April 19 2019

A Promissory Note on Ethical Debt in Theological Education

by Anonymous

a group of locks hooked onto a wire cable

You do not know who wrote this article—but you probably know who I am.

I am a professor in theological education. I am well respected by my students and by scholars in my field. I am mid-career, an established scholar and a veteran teacher. I work full time—at least 40 hours a week. I teach four to five courses per year; advise students; recruit prospective students; direct DMin projects; and lead workshops. I am the author of multiple books (one by a university press) and over a dozen peer-reviewed articles. I am co-editor of a well-received textbook and am sought after as an editor by colleagues and publishers. I am regularly invited to peer review articles and books, and I serve in leadership in my scholarly guild, my church, and the seminary communities in which I teach. Yet, I earn less than $20,000 a year—and without benefits or job security.

I am the contingent faculty member in your midst. What, if anything, am I owed?

Ethical Debt

The case for ethical debt arises from the gap between our stated values and our actions. I am by no means the first person to invoke the idea of a promissory note to address unfulfilled promises of justice. In theological education, that promise is made through a school’s mission statement. When we fall short of our mission by borrowing from those community members with the least power, we incur ethical debt.

Susan Brooks Thistlethwaite, senior faculty member and President Emerita of Chicago Theological Seminary, issued a call to theological schools to recognize, name, and address their mounting ethical debt. For the purpose of institutional self-preservation, many schools of theology, she noted, attempt to address financial debt by outsourcing educational leadership to contingent faculty as a cost-saving measure. The result is a widespread labor practice that goes against the institutional missions of these very schools. James F. Keenan, SJ, the Canisius Professor of Theology at Boston College, also raised the issue of contingent faculty in his book University Ethics (Rowman and Littlefield, 2015) and in an article, “The Scandal of ‘Contingent’ Faculty.” Both he and Thistlethwaite call institutions of higher learning to recognize what is due to their faculty as a matter of both justice and institutional integrity.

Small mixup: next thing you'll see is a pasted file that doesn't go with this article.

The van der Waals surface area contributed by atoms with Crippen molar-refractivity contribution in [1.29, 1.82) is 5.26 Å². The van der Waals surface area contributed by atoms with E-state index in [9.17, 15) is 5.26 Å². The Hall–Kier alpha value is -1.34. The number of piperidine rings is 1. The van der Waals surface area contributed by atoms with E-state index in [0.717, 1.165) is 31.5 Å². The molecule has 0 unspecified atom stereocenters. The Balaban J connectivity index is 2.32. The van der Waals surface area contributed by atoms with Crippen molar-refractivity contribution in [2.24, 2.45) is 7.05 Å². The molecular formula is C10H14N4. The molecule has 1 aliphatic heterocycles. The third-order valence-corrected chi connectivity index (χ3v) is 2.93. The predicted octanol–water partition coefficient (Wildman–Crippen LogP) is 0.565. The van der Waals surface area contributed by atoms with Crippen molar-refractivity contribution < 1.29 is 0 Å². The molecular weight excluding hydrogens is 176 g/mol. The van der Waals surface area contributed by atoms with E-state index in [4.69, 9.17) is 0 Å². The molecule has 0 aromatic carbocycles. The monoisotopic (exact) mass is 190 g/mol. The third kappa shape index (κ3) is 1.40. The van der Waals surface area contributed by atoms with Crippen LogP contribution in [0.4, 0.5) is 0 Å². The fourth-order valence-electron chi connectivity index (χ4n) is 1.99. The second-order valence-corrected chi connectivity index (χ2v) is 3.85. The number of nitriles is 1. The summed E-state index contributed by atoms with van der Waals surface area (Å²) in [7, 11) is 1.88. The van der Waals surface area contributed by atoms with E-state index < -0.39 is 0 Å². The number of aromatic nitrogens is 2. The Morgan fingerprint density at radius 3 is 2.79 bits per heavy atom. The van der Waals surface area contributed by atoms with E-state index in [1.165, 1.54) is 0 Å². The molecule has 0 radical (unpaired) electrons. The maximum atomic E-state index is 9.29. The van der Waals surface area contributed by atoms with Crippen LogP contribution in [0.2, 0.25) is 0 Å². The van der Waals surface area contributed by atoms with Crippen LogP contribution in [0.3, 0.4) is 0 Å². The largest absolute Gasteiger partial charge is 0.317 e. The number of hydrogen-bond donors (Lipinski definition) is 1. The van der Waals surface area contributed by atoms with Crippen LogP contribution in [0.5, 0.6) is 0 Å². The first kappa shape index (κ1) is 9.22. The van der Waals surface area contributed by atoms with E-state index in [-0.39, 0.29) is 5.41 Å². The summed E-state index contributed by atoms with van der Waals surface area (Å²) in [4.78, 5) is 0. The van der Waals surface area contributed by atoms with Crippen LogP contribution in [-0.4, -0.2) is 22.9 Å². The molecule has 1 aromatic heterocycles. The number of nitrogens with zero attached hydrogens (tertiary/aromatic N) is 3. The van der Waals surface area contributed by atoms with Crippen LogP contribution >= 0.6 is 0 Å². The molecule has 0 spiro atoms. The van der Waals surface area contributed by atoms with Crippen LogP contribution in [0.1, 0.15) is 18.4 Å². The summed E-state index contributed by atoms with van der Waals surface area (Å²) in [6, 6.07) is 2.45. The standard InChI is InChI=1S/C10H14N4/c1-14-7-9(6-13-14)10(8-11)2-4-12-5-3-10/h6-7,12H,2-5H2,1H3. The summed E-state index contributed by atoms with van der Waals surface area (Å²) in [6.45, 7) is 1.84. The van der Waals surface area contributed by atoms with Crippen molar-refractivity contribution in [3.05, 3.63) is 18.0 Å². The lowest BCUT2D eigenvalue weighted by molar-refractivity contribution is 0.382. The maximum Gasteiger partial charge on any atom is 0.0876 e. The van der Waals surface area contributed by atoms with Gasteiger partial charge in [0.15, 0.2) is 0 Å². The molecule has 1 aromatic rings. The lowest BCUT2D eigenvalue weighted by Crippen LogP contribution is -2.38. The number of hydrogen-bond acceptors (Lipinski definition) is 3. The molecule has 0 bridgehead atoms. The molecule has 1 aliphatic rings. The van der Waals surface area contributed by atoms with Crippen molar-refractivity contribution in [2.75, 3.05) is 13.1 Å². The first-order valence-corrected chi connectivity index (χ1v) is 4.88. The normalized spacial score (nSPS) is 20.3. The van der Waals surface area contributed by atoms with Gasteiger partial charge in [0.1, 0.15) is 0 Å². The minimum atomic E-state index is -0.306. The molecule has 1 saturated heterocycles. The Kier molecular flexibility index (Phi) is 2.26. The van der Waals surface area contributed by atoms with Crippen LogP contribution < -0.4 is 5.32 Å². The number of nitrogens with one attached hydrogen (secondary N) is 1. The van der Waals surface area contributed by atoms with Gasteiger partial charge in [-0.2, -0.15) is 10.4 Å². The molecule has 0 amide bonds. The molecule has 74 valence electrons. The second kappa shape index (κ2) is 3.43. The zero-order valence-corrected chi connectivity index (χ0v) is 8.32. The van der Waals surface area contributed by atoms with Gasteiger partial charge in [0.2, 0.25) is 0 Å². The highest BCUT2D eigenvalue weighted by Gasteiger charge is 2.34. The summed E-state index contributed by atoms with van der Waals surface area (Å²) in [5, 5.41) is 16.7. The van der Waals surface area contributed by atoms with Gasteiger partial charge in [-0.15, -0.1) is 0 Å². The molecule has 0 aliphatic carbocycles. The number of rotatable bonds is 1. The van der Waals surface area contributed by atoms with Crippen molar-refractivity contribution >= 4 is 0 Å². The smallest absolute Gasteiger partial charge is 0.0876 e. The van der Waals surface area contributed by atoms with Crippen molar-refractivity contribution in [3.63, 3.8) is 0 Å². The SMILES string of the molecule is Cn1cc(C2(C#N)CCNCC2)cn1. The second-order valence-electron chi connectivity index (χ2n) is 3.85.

What do theological schools owe their adjunct faculty members? What does this promissory note include?

Barriers to Success within the Scholarly Community

One step in addressing ethical debt in theological education is to understand and acknowledge the barriers to success faced by contingent faculty. The usual markers of professional success for faculty are teaching, scholarship, service. However, how can career success be recognized, yet alone achieved, absent adequate financial compensation and institutional standing?

Pay for contingent faculty, especially for those who are not unionized, is paltry—an average of less than $3000 per course. If a course is canceled due to low enrollment, only a token is paid as reimbursement for preparation time. This means that an adjunct would have to teach between 15 to 20 standard three-hour courses a year to earn the equivalent of a full-time salary—and still lack the basic benefits of health insurance, sick leave, and a retirement account, not to mention any guarantee of employment from year to year. Furthermore, contingent faculty face significant risk in choosing their pedagogy as well as gatekeeping in research.

In what sense can one claim a successful career without the accompanying validations of benefits, salary, and job security?

To compound the problem of participation in the scholarly community, contingent faculty find many avenues for funded research closed to them. Major fellowships and grants are often restricted to full-time faculty in accredited institutions of higher learning. Sabbatical grants are available, not to the contingent faculty in need of a salary, but only to the full-time faculty who are already drawing full compensation. When scholarly writing so often goes unpaid, the very opportunities that would afford contingent faculty additional sources of funding are closed-off.